However, this is usually short-term and does not integrate women into all facets of our national life. Equality approach using needs-based, seeks to integrate women into the development process and views women’s exclusion and lack of participation from the development process as the problem. It ‘preaches’ marginalisation and feminises poverty. So, it focuses on women’s involvement in productive labour, reproductive role and women in labour force. The solution, strategy and policy approaches of WID, integrate women into existing structures using welfare, anti-poverty, efficiency, economic change i.e. empowerment, women only projects, increase women’s productivity, increase women’s income, increase women’s ability to manage households and focuses only on how women could better be integrated into ongoing development initiatives. This approach sees women as recipients of change, which has been the main focus of the pet projects of Nigeria’s first ladies (past and current), who most often than not have worked in collaboration with FMWASD. .
For instance, the women empowerment projects of first ladies (past and current) such as the Mariam Babangida’s Better Life Programme for Rural Women (BLPRW); Maryam Abacha’s Family Economic and Advancement Programme (FEAP), Honorable Justice Fati Abubakar’s NGO – Women’s Right Advancement and Protection Alternative (WRAPA); Stella Obasanjo’s Child Care Trust (CCT); Hajiya Turai Yar’Adua’s Women and Youth Empowerment Foundation (WAYEF); Dame Patience Jonathan’s Women for Change Initiative (WCI); and Aisha Buhari’s Future Assured Project (FAP) mainly adopted the WID approach because all their interventions have focused on economic empowerment; skills acquisition; political empowerment merely in mobilising them to vote, but not putting them up to be voted for. It will be recalled that Sarah Jibril had only one vote during the presidential primary in which she contested and the then First Lady and Minister of FMWASD also voted during the presidential primary in this democracy.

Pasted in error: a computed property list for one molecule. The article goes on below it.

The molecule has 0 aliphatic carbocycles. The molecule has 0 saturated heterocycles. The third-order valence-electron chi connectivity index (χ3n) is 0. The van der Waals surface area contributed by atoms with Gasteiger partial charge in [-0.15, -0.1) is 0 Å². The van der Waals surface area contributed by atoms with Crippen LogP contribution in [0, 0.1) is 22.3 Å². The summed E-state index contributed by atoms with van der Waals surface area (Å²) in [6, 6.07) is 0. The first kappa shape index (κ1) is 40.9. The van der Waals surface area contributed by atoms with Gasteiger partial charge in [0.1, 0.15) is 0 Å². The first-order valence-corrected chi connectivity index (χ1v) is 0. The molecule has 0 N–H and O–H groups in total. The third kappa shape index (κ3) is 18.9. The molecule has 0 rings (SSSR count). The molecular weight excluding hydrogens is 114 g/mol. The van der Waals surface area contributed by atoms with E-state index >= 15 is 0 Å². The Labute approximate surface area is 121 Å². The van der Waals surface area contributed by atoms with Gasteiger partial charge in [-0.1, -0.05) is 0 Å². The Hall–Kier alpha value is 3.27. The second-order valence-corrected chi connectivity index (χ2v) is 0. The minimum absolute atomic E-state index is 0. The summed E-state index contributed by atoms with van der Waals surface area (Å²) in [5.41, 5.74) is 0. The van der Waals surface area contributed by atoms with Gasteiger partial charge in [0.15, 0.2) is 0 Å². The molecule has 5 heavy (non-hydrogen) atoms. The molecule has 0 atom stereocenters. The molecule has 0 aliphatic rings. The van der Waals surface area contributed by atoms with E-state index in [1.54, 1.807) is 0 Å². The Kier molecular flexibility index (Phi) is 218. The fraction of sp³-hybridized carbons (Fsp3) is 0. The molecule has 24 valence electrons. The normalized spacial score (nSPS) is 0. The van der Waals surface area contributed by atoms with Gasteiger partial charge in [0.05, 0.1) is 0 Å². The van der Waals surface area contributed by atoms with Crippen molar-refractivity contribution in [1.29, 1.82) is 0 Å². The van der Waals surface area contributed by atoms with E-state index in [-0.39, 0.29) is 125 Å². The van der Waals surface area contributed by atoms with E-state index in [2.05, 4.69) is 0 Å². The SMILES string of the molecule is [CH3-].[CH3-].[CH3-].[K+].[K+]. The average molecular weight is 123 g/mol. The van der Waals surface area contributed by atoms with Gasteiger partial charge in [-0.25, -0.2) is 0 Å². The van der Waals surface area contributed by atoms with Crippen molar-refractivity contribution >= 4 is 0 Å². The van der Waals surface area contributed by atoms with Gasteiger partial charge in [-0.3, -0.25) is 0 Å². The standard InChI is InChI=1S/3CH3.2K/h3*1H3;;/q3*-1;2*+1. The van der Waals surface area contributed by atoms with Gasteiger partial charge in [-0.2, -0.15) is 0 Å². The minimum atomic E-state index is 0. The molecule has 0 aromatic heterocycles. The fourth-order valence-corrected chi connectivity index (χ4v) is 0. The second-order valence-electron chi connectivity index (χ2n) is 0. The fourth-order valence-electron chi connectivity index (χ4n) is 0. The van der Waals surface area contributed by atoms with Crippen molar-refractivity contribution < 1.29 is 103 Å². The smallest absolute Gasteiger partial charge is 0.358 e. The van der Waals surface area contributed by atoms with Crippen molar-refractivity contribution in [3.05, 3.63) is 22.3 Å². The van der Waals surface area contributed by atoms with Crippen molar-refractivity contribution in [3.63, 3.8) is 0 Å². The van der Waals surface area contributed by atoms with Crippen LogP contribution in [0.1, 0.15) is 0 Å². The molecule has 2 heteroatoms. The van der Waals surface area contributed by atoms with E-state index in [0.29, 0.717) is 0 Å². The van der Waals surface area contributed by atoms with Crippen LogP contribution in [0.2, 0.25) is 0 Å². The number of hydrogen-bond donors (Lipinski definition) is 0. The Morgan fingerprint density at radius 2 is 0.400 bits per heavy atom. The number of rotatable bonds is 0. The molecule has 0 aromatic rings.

So, while women leaders under the aegis of the FMWASD claim that they have made impact in Nigeria, such may not have been significant, after all. Doubtless, Nigeria may be far from achieving SDG5 if the nation continues in this trajectory.
Mainstreaming gender into all spheres, particularly in parliament will enhance having women in decision making positions. However, the outlook for this in Nigeria is poor as the European Union (EU) report on 2019 general elections shows a decrease in women elected. The report also stated that Nigeria has the lowest rate of women in parliament in Africa, with the number progressively decreasing since 2011. While attempts have been made to introduce legislative reform, there are currently no legal requirements for the promotion of women in political life.
Hence, FMWASD needs to refocus its interventions using the rights-based approach by adopting Gender, Legislation and Development (GLAD); because as contained in the Universal Declaration of Human Rights, everyone has the right to take part in the advancement of his/her country. Adopting GLAD approach will allow Nigeria to draw on the full range of human resources available to it to progress; and help to ensure that women’s and girls’ needs are adequately met in policy making process.